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1 "Rubetis." A kind of toad, probably. See B. viii. c. 48, B. xi. c. 16, and B. xxxii. c. 18.
2 Schneider, on Nicander's Alexiph. p. 277, says that he cannot under- stand this passage. There is little doubt that Sillig is right in his conjecture that it is imperfect, for the pith of the narrative, whatever it may have been, is evidently wanting. The Psylli were said to be proof against all kinds of poisons. See B. viii. c. 38, and 13. xi. c. 30; also lucan's Pharsalia, B. ix. 1. 192, el seq.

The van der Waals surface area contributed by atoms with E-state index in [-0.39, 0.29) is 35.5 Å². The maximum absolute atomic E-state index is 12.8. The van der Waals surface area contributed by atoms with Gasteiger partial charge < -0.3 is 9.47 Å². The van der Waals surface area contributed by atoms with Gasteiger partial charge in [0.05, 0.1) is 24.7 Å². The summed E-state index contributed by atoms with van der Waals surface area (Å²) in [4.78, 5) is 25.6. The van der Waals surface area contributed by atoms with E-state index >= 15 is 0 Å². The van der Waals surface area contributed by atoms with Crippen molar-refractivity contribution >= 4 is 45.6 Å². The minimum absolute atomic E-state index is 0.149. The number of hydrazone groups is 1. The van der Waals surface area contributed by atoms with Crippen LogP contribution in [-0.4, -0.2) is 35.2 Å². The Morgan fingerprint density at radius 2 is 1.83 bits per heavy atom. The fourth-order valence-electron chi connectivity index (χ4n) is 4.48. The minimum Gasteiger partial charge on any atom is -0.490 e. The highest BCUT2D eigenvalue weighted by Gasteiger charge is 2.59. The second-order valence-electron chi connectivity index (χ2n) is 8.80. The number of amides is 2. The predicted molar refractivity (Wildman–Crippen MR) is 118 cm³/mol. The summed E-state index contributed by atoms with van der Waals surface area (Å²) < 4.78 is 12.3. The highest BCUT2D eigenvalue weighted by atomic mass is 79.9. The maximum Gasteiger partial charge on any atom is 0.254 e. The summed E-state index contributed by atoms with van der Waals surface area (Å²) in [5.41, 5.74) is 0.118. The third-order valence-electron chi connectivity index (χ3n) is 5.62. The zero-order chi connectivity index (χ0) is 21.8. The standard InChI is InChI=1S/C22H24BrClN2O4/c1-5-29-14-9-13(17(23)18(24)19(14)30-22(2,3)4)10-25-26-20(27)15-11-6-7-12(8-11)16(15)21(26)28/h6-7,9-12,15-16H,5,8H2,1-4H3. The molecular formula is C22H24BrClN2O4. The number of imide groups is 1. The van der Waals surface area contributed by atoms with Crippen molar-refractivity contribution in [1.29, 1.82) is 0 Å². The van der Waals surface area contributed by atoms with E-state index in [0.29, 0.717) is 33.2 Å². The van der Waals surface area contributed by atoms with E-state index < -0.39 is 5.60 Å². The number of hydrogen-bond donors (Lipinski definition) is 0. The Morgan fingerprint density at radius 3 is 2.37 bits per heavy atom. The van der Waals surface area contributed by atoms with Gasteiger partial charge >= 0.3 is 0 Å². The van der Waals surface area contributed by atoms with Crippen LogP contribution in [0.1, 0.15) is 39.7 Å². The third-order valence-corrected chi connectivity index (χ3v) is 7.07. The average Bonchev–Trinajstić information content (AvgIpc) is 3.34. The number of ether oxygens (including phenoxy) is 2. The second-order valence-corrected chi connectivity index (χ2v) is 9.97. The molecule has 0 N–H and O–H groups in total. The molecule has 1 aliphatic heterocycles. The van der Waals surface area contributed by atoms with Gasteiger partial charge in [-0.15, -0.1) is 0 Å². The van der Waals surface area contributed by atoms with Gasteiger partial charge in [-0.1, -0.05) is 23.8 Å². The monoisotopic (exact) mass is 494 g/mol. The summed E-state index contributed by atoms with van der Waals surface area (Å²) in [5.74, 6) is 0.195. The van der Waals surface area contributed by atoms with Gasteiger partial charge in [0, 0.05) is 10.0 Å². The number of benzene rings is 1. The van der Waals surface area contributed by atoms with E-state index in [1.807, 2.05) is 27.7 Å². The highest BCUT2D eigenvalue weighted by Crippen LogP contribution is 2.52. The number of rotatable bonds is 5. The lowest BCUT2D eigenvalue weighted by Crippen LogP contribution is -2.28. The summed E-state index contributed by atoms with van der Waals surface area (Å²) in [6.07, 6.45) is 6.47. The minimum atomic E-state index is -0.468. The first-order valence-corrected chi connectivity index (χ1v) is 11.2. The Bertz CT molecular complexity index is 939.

3 See also B. xxvii. c. 97. Fée identifies it with the Astragalas Creticus of Lamarek, Desfontaines with the Astragalus poterium.
4 The "nerve-plant " and the "drinking-plant," apparently.
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